Column: Connecticut’s Spending Problem is Your Problem

September 26, 2022

One of the best ways to understand the State’s budget is to imagine it’s part of your own personal budget.

According to Truth in Accounting, a non-partisan non-profit research organization whose mission is “to compel governments to produce financial reports that are understandable, reliable, transparent and correct,” each Connecticut taxpayer is on the hook for $62,500 of the state debt — the highest debt burden per taxpayer in the country. An updated report is coming soon in October.

This means you have your checking and savings accounts, your credit card bills, the mortgage on your house, and you cannot ignore that Connecticut has a credit card bill for you too – your share of the debt the state has imposed on you.

Rising interest rates might be making you reconsider any plans you might have had to refinance your home or to start a big project like building that addition to your home. You may also be reading in the newspapers about how rising interest rates are hurting major companies.

What isn’t making headlines in Connecticut is the increased cost rising interest rates are creating for the State (remember, that’s us) on it’s veritable Mount Everest of debt.

In 2020, the state issued $500 million of taxable general obligation bonds that had us paying 2.677% interest rate for the 10-year maturity. By comparison, in 2022, the state issued $350 million of taxable general obligation bonds that requires us to pay 4.160% interest rate for the 10-year maturity. That’s a jump.

For FY23, the Office of Fiscal Analysis is calculating that debt service will take up 14% of the State’s spending. Going forward, debt service will surely take up more.

The biggest problem I see with our State’s finances is that we keep spending and borrowing with seemingly no concern for what we are doing to ourselves. The new FY23 budget added $574.4 million in additional appropriations, resulting in total state spending that was higher by $1.45 billion or 6.4%, than in FY22.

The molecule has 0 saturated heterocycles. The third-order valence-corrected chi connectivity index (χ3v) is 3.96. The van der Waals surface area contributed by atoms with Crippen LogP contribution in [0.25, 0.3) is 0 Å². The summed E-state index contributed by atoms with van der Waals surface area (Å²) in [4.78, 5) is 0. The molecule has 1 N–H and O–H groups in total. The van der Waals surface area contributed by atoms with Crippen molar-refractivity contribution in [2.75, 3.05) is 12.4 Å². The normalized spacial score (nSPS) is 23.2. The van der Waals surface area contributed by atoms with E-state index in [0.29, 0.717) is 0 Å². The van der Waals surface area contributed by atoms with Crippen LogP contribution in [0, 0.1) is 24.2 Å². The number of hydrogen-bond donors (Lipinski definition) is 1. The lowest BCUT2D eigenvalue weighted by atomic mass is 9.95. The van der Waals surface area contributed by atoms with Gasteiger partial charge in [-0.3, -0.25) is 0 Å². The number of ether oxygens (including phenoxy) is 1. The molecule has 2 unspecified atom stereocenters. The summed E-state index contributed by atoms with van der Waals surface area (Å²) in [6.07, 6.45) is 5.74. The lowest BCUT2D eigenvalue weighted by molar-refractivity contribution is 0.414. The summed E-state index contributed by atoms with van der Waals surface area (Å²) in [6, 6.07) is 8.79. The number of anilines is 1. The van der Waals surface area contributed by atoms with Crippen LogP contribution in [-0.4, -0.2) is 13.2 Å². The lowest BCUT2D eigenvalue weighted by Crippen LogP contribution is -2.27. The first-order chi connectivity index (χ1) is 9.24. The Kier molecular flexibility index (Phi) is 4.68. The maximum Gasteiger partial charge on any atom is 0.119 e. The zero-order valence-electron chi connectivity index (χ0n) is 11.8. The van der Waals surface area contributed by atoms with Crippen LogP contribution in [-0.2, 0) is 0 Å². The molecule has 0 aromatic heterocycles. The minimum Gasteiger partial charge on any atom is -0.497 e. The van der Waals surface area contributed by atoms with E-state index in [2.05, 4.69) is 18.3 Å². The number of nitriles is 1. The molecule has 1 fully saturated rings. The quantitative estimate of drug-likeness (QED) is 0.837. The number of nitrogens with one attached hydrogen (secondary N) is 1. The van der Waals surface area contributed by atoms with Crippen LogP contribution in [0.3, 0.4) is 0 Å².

Here are three of the most egregious examples of excessive spending during my first term in office:

BABY BONDS — In 2021, Connecticut became the first state to create a state-managed trust fund program for babies born to low-income mothers. This is the most blatant nanny state program I’ve ever seen. This $600 Connecticut Baby Bond Trust program will put $3,200 in a special savings account for each baby, assuming an unrealistic 6.9% annual rate of return, when the baby turns 18, he/she can claim the funds which would have grown to at least $10,635, according to government estimates.

HEALTHCARE FOR UNDOCUMENTED CHILDREN – In 2021 and 2022, Hartford politicians expanded HUSKY B, the state’s health insurance program for children from low-income families, to include services to undocumented children. First to children up to age 8, then the next year, up to age 12, with the ability to stay on the program until age 19. The State said there were 1,900 qualifying children at an average annual cost of $2,200 per child, projected to cost $4.1 million in FY23. This bill was so controversial with bipartisan opposition that it failed in committee. But it was tucked in to the budget bill and passed.

FEMININE PRODUCTS TO BE PUT IN BOYS’ BATHROOM IN SCHOOLS – If it weren’t bad enough that Hartford politicians spend excessively in Hartford, they also routinely pass unfunded mandates on towns, forcing spending of local municipal dollars. This one, that forced all school districts to put menstrual products in one boy’s bathroom in every school grades 3 to 12, was simply irrational. This was also in the budget bill.

These are just three examples of the way your hard-earned dollars are being spent. Our one-party-rule state has lost its way. Connecticut’s spending problem is your problem. Elections matter.

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